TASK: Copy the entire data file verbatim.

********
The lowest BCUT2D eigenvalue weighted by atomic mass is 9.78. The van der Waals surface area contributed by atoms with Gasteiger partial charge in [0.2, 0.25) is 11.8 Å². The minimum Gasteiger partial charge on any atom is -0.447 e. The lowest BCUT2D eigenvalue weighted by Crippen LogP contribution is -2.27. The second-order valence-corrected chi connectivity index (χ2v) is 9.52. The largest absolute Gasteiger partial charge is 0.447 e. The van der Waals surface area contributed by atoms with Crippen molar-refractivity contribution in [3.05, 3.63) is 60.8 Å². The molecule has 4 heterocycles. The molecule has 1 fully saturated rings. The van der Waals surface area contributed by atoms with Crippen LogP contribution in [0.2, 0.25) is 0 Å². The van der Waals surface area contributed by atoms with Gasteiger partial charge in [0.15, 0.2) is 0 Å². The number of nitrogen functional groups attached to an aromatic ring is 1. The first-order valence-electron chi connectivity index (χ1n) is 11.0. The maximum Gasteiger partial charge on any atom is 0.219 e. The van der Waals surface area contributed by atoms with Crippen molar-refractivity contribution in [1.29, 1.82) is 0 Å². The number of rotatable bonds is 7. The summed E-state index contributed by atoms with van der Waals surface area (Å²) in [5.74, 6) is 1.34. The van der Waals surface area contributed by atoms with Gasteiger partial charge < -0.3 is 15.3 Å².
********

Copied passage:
The lowest BCUT2D eigenvalue weighted by atomic mass is 9.78. The van der Waals surface area contributed by atoms with Gasteiger partial charge in [0.2, 0.25) is 11.8 Å². The minimum Gasteiger partial charge on any atom is -0.447 e. The lowest BCUT2D eigenvalue weighted by Crippen LogP contribution is -2.27. The second-order valence-corrected chi connectivity index (χ2v) is 9.52. The largest absolute Gasteiger partial charge is 0.447 e. The van der Waals surface area contributed by atoms with Crippen molar-refractivity contribution in [3.05, 3.63) is 60.8 Å². The molecule has 4 heterocycles. The molecule has 1 fully saturated rings. The van der Waals surface area contributed by atoms with Crippen LogP contribution in [0.2, 0.25) is 0 Å². The van der Waals surface area contributed by atoms with Gasteiger partial charge in [0.15, 0.2) is 0 Å². The number of nitrogen functional groups attached to an aromatic ring is 1. The first-order valence-electron chi connectivity index (χ1n) is 11.0. The maximum Gasteiger partial charge on any atom is 0.219 e. The van der Waals surface area contributed by atoms with Crippen molar-refractivity contribution in [1.29, 1.82) is 0 Å². The number of rotatable bonds is 7. The summed E-state index contributed by atoms with van der Waals surface area (Å²) in [5.74, 6) is 1.34. The van der Waals surface area contributed by atoms with Gasteiger partial charge < -0.3 is 15.3 Å².